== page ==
June 21, 2019

We Can Do Better than Religious Holidays

Why not celebrate things that actually happened?

Even devout Bible scholars—aside from hard-core evangelical denialists—concede that the Jesus birth stories in Matthew and Luke are fiction. Yet they’re the focus of attention and adoration every December. Likewise, the Empty Tomb stories in the four gospels (“He is risen!”) swarm with contradictions, gaffs, and improbabilities; they fail to meet minimal standards as historical reporting. But of course, every Easter they are piously recited and celebrated; believers have been persuaded to take them seriously.

We can be grateful that secular—and less harmful—renditions of these holidays have emerged, i.e., Santa Claus and the Easter Bunny, a symbol of fecundity, by the way, which humans have celebrated at springtime from time immemorial.

Humanity would be much better off in the long run if we celebrated things that we know actually happened, and that have advanced our understanding of the Cosmos and our place in it: how we happened.

Episode 7 in my series of Flash Podcasts on Things We Wish Jesus Hadn’t Said has been posted on my YouTube channel. Under 5 minutes.


Here are four holidays that could boost humanity’s grasp of reality.

Celebrating Hubble: Waking Up to Our Place in the Cosmos

It was just about 17 years before I was born that a most stunning discovery was made, which is far more awesome than any Bible folklore. Edwin Hubble, of course, is a household name, because an orbiting telescope was named after him. But why did he deserve that honor?

A bit of backstory: In April 1920, at the National Academy of Sciences in Washington, D.C., there was a debate between astronomers Harlow Shapley and Heber Curtis:

“Shapley took the side that spiral nebulae (what are now called galaxies) are inside our Milky Way, while Curtis took the side that the spiral nebulae are 'island universes' far outside our own Milky Way and comparable in size and nature to our own Milky Way.”

Only a century ago—just think of it—that issue was still up for debate. Enter Edwin Hubble:

“Using the Hooker Telescope at Mt. Wilson, Hubble identified Cepheid variables in several spiral nebulae, including the Andromeda Nebula and Triangulum. His observations, made in 1924, proved conclusively that these nebulae were much too distant to be part of the Milky Way and were, in fact, entire galaxies outside our own…”

Cepheid variables are rare stars that can be used reliably to measure distances, and Hubble had spotted one in Andromeda. He marked “VAR!” on one photographic plate (a negative, with the center of the galaxy appearing as a black oval); this must rank as one of the most important photographs ever taken.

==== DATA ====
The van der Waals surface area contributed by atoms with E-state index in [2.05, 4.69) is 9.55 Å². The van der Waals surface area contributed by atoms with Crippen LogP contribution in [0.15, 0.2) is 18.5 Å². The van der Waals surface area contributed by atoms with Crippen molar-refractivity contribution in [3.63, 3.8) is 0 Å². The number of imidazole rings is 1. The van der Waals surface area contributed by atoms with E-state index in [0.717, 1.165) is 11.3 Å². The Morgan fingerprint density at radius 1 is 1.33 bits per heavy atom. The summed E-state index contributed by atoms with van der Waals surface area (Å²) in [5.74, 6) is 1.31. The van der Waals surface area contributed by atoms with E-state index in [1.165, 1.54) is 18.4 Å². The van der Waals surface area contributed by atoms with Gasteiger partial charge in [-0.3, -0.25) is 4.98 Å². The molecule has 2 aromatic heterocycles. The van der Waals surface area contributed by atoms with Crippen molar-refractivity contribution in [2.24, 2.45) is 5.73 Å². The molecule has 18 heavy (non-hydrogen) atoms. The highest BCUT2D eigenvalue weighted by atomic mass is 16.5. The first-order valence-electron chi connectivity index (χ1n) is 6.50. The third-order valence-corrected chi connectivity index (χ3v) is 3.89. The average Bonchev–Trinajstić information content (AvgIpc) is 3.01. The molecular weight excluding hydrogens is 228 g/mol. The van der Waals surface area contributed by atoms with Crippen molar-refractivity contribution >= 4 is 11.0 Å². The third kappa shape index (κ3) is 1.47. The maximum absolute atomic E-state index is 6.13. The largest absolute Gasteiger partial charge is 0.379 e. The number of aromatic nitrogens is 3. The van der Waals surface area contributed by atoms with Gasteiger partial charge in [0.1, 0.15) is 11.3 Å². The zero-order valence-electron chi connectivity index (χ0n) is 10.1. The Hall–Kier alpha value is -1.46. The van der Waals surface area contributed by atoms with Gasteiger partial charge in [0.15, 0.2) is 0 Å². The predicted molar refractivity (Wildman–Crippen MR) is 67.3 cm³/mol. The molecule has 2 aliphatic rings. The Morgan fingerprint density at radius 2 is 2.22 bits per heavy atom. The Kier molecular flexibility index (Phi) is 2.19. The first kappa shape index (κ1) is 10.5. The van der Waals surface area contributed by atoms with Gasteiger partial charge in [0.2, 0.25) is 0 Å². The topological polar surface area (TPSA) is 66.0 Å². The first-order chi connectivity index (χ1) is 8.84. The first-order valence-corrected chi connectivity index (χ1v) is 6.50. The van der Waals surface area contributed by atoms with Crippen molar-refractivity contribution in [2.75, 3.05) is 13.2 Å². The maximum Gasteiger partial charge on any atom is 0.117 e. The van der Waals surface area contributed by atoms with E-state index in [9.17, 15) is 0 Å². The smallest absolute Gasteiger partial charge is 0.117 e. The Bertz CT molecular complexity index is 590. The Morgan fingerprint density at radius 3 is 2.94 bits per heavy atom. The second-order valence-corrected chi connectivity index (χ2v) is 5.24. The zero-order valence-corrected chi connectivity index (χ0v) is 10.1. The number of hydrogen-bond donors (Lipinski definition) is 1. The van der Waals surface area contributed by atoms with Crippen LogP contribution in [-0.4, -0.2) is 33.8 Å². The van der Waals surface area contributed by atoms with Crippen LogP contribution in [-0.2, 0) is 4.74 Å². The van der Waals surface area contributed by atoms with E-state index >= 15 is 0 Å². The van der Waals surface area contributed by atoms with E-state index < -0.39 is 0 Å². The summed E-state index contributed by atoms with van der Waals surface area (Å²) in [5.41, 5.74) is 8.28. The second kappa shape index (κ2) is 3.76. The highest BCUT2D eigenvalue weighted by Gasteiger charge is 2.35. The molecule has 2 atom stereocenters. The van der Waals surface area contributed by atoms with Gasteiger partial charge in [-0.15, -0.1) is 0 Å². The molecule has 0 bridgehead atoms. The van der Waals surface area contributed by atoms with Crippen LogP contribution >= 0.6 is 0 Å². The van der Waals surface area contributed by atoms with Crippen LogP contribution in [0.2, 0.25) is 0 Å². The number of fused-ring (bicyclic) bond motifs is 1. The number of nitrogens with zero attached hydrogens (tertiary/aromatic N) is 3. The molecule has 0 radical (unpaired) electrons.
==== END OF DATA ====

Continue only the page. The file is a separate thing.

He presented his findings to the American Astronomical Society on 1 January 1925: “Hubble's findings fundamentally changed the scientific view of the universe.”

Hubble opened a new era in our understanding of the Cosmos. It turns out that our galaxy is one of billions, that our Milky Way—100,000 lights years across—is but a speck on the landscape of the Cosmos. Arguably, we would be much better off if every person on earth realized where we are in the scheme of things.

The primary lesson to draw from this is not how insignificant we are; we already knew that. Our star and its trailing planets is one of billions in our galaxy alone; just one orbit of the sun around the galactic center takes 235 million years. Humans might do better to contemplate how isolated we are and how much we don’t know about the Cosmos. There might be countless thinking species ‘out there’ in our galaxy alone, who have been contemplating the Cosmos many thousands of years longer than we have. But just consider this: the nearest star to our own star, Alpha Centauri (actually a three-star system), is about 4.5 light years away. So why doesn’t NASA aim a space ship that way to check it out? Our isolation is staggering: it would take the space shuttle, going 18,000 miles per hour, 160,000 years to get there.

Even in my seminary days, I’d begun to wonder how theologians—on earth, in our profound isolation, with no hard data—could posture so confidently about God. Sam Harris has been blunt: theology must now be considered a branch of human ignorance. Theological systems that have their roots in ancient speculations and superstitions have done little more than refine their ideas, in a vain attempt to keep up. Over the centuries, with the painstaking gathering of knowledge—as Timothy Ferris’ title puts it, we have been Coming of Age in the Milky Way—theology has become irrelevant because it can offer no data whatever to back up its claims. Theology specializes in bluff and apologetics.

The human race would be better off if we had a World Holiday celebrating Edwin Hubble’s curiosity, his patient hours at the telescope, his desire to know. What an example to follow. But what’s your guess? How many people on the planet know what Hubble found out, and have absorbed it into their worldview? Carl Sagan pushed us in this direction with his eloquent description of the Pale Blue Dot.